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In a Democratic Wet Dream, We'd Belong to the State of the Everglades

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It's not exactly uncommon to hear someone floating around the political fantasy of South Florida becoming its own state. Not to say it'd ever actually happen, but c'mon, we all know the rest of Florida is holding us back. 


Well, a new political map that redraws the United States with the idea of making both the electoral college and Senate more democratic (in the nonparty sense) and in line with the "one person, one vote" ideal breaks South Florida off into its own state. 

In addition to the traditional SoFla clump of Miami-Dade, Broward, Palm Beach, and Monroe counties, Collier, Highlands, Glades, and Hendry counties would join us in the new, great state of the Everglades. The rest of Florida would belong to the states of Ocala and Okefenokee.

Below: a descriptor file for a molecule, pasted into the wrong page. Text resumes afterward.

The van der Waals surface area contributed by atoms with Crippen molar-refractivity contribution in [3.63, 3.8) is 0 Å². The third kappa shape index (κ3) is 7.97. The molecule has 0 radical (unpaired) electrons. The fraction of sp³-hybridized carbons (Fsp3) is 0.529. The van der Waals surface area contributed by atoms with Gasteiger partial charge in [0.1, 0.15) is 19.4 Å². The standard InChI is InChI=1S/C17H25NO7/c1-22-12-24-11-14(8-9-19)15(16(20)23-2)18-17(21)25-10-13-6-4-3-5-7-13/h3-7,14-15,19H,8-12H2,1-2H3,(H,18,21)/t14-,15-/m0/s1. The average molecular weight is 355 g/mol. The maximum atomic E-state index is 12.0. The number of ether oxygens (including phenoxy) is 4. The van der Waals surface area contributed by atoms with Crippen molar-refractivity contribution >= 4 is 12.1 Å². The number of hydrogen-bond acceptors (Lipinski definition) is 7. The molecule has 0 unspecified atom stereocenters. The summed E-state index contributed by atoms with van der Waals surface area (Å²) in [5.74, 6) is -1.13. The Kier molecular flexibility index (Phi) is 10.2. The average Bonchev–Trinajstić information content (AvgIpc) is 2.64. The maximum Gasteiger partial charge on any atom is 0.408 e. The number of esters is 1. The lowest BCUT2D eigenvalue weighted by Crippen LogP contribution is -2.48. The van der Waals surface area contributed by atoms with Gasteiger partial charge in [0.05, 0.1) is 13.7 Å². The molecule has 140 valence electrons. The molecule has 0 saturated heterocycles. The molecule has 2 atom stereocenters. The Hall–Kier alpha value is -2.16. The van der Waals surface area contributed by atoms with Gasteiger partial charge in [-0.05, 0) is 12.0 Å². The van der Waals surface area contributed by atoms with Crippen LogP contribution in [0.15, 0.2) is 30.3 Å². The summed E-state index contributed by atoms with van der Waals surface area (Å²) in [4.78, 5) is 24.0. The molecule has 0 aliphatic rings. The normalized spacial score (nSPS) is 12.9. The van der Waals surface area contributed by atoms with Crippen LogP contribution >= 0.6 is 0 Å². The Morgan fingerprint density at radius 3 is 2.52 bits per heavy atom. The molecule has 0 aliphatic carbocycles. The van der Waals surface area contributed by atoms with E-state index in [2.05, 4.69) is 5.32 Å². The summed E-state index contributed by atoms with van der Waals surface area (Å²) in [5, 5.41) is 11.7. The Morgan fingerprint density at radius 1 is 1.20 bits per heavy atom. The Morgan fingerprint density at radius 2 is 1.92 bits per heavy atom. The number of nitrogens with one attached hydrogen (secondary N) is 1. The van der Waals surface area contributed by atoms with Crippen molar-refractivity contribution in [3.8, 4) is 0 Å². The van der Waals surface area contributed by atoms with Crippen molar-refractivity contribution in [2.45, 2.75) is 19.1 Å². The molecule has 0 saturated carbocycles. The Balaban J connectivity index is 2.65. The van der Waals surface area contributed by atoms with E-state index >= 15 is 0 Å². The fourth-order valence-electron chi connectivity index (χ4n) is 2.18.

Besides the democratic pluses of the plan, there'd be local benefits too. All of our state sales tax money (assuming we'd keep that setup) would be used closer to home. With swamp land and miles of beaches, the Everglades would be an environmentalist's dream state. Florida's gay adoption ban probably wouldn't carry over, and we'd be able to set up some form of civil unions.

But there are drawbacks. Could you imagine the corruption? Judging by our local governments, it could very well be rampant. Even Collier County officials have a history of sleaze (golf stadium, anyone?). The economy would be almost totally limited to development and tourism. We'd lose our discounted ticket to Disney World, and our students would have only two in-state public colleges to choose from: FIU and FAU (though I guess we could rename them Everglades State and University of the Everglades).

Worry not, though -- it's just a crazy blog map that, for better or worse, will never come to fruition.

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